The writ petitions of the Dalit Christians and Dalit Muslims– called DC and DM in a celebrated socio-economic study by professor Satish Deshpande of Delhi University – are still pending in the Supreme Court, awaiting a listing before a Constitutional bench. This is all the progress they have made in more than a decade and a half after summarily losing their first attempt in court for justice.
That terrible judgment is called the ‘Soosai Case’, after the cobbler who had sought protection of the law as others from his community but who worshipped a different god.
Professor Deshpande’s momentous study was at the behest of the National Commission for Minorities. Another panel, the National Commission for Religious and Linguistic Minorities, headed by former Chief Justice of India Ranganath Misra and set up in 2004, not surprisingly found that caste had crossed the borders of the original ‘Varna’ system of the law-giver Manu, to permeate every single religion that came to the land.
The Commission did not use the words, but the meaning was clear. Caste and caste-based discrimination had tainted every religious faith in almost equal measure. Like prof Deshpande, Justice Misra also discovered that the discrimination was not just social but also economic and political in denying representation in the government and the private work force.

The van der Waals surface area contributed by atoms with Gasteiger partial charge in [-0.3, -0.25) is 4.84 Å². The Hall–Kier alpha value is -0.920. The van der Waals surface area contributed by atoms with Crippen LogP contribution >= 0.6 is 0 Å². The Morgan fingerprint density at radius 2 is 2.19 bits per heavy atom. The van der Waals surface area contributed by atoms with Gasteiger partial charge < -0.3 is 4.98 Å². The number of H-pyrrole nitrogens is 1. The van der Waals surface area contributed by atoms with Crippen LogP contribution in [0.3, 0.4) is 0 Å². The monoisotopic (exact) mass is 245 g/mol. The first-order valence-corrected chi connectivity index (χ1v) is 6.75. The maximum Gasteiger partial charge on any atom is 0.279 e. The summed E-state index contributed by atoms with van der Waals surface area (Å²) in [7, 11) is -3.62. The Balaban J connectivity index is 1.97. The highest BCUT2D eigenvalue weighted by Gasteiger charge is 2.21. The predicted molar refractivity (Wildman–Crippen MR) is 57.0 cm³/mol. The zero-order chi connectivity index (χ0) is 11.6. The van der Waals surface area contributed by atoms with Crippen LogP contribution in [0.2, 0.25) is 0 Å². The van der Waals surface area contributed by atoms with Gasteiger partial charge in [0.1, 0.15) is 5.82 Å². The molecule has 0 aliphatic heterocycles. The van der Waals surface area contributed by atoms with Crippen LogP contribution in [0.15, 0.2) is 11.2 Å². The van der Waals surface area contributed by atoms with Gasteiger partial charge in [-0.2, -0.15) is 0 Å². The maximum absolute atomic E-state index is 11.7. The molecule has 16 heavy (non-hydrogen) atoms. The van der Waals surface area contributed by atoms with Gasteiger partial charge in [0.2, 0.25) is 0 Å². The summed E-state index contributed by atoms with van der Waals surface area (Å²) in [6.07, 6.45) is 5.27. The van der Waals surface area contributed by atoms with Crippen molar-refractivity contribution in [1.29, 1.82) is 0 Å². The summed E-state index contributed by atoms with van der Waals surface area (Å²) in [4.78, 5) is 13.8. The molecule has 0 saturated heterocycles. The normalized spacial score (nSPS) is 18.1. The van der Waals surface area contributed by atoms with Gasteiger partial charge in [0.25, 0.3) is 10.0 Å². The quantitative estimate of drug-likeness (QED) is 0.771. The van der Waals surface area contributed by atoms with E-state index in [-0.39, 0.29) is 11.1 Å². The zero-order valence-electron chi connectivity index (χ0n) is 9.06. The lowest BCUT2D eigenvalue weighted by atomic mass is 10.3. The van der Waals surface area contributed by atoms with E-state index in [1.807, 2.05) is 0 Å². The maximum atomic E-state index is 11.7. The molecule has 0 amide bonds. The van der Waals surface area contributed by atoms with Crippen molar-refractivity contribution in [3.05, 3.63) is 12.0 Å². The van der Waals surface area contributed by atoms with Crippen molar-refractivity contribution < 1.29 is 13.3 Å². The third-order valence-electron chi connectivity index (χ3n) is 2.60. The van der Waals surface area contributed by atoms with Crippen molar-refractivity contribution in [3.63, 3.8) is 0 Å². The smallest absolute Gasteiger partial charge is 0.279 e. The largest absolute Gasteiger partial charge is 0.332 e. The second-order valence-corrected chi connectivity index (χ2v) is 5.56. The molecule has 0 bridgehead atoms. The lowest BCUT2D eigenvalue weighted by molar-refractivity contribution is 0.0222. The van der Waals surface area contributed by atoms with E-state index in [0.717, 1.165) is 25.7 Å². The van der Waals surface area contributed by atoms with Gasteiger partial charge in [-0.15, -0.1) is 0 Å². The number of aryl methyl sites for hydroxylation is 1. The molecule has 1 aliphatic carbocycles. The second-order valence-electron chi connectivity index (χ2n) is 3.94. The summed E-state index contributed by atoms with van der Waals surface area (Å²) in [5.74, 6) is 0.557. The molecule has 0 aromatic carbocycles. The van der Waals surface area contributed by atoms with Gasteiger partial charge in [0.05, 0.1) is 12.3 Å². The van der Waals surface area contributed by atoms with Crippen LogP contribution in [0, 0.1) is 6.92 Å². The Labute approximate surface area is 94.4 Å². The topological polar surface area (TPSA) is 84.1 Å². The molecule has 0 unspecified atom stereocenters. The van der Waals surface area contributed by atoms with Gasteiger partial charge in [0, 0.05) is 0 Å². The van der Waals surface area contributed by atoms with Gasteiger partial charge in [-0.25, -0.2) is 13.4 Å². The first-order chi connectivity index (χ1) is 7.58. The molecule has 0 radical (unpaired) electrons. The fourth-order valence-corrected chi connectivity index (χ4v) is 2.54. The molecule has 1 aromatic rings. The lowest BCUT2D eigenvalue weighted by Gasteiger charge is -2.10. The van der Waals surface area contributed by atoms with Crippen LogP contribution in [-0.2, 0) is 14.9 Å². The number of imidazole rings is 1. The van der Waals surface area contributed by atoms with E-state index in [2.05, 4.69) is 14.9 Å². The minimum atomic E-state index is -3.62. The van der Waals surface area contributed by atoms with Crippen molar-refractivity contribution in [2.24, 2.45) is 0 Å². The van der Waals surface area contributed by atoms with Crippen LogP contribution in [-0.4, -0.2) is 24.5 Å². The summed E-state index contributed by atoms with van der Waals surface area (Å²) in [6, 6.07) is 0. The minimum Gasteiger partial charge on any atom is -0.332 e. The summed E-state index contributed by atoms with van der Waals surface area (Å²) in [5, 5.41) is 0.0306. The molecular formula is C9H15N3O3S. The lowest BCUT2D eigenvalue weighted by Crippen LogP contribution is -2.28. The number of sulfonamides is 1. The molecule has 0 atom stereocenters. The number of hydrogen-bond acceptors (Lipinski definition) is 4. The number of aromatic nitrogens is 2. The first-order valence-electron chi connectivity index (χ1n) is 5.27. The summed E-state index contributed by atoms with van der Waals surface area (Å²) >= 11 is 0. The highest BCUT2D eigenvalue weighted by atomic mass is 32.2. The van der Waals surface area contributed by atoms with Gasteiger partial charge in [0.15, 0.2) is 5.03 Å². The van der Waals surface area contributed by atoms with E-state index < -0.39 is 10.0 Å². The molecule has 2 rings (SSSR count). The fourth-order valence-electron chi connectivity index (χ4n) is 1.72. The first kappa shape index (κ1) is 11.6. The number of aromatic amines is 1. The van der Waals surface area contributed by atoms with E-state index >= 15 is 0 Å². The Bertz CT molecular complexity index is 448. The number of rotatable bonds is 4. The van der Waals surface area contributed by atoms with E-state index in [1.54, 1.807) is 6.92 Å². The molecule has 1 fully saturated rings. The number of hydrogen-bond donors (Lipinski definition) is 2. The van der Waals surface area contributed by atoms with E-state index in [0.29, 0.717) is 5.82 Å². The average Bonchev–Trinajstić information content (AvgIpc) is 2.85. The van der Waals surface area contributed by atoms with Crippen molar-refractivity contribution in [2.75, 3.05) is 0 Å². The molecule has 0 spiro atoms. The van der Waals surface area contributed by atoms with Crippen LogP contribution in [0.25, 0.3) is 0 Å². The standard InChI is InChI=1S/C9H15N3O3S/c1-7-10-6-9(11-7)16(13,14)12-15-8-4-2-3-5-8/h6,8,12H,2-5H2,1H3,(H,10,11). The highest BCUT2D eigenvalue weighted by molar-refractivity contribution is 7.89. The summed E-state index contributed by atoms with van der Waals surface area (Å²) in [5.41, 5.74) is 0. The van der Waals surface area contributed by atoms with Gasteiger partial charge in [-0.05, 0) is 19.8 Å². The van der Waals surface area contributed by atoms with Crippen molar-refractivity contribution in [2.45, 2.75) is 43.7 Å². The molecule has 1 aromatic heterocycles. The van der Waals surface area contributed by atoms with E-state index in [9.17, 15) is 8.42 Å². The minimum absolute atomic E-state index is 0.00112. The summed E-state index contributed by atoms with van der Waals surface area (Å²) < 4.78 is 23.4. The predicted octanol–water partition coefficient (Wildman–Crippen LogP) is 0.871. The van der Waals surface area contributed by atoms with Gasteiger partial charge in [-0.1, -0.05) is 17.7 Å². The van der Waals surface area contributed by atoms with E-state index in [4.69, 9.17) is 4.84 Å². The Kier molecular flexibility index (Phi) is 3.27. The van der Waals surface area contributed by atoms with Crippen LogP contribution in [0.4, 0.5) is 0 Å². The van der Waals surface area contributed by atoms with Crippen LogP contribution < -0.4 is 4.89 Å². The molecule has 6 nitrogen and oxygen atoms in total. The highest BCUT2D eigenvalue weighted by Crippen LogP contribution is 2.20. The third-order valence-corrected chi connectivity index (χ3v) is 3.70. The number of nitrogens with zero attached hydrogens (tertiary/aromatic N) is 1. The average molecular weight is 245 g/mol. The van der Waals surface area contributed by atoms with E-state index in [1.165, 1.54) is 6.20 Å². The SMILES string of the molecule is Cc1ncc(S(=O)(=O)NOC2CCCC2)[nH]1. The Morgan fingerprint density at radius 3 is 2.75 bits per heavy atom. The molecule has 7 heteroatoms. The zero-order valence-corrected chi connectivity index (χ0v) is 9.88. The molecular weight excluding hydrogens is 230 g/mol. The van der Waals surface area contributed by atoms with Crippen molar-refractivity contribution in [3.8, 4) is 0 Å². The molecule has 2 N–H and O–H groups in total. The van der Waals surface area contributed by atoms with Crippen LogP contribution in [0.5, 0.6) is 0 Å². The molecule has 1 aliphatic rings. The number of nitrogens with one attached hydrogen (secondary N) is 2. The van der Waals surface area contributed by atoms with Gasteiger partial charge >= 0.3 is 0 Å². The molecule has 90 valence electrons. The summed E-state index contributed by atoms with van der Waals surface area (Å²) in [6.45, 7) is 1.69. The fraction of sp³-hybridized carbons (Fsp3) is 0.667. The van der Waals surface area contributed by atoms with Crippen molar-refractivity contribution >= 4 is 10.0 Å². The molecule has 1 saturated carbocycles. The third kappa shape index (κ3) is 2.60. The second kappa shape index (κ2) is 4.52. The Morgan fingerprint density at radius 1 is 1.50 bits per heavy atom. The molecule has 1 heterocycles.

“We have found no indication whatsoever in the Constitution…of an intention that Scheduled Castes must remain confined to any particular religion or religions,” former Chairman of the National Commission of Minorities prof Tahir Mahmood said when the BJP led a series of objections to the Misra panel findings.
“It is not only unconstitutional, but it would also encourage conversions. We would oppose any move towards reservations for Dalit Christians and Muslims,” said then BJP spokesperson Prakash Javadekar, now a central minister. These are words that were repeated in Parliament this session by the BJP, now in government.
Law minister Ravi Shankar Prasad made it quite clear in the Rajya Sabha that the Narendra Modi government had absolutely no intention to bring Dalit Muslims and Christians at par with Hindus, Sikhs and Buddhists of the same caste groups. Javadekar’s reference to religious conversions – the root of the current wave of love jehad laws and their parental anti-conversion legislation in eight Indian states – is what this is all about.
Babasaheb Ambedkar and Jawaharlal Nehru had sought to make amends to a historic and ethnic wrong done over three millennia to this group of citizens. Article 341 therefore gave them a special place, social rights and reservation up to 15 per cent in educational institutions and government employment.
While Article 341 was not diluted, it was emasculated by the Presidential Order of 1950. This said that the constitutional guarantees of affirmative action would be limited only to those who remained Hindu. In effect people would not be entitled to reservations and the protective umbrella of the untouchability-ending laws if they left the Hindu fold.
This, in effect, is the world’s most extensive, most powerful and most viciously bigoted anti-conversion law. It also, in effect, communalises the protective cover of the law of the land. This is not how newspaper articles narrate the persistent tragedy of the ‘DCs and the DMs’. But legalese cannot take away the bitterness of the truth.
(The author is a senior journalist and commentator. Views are personal)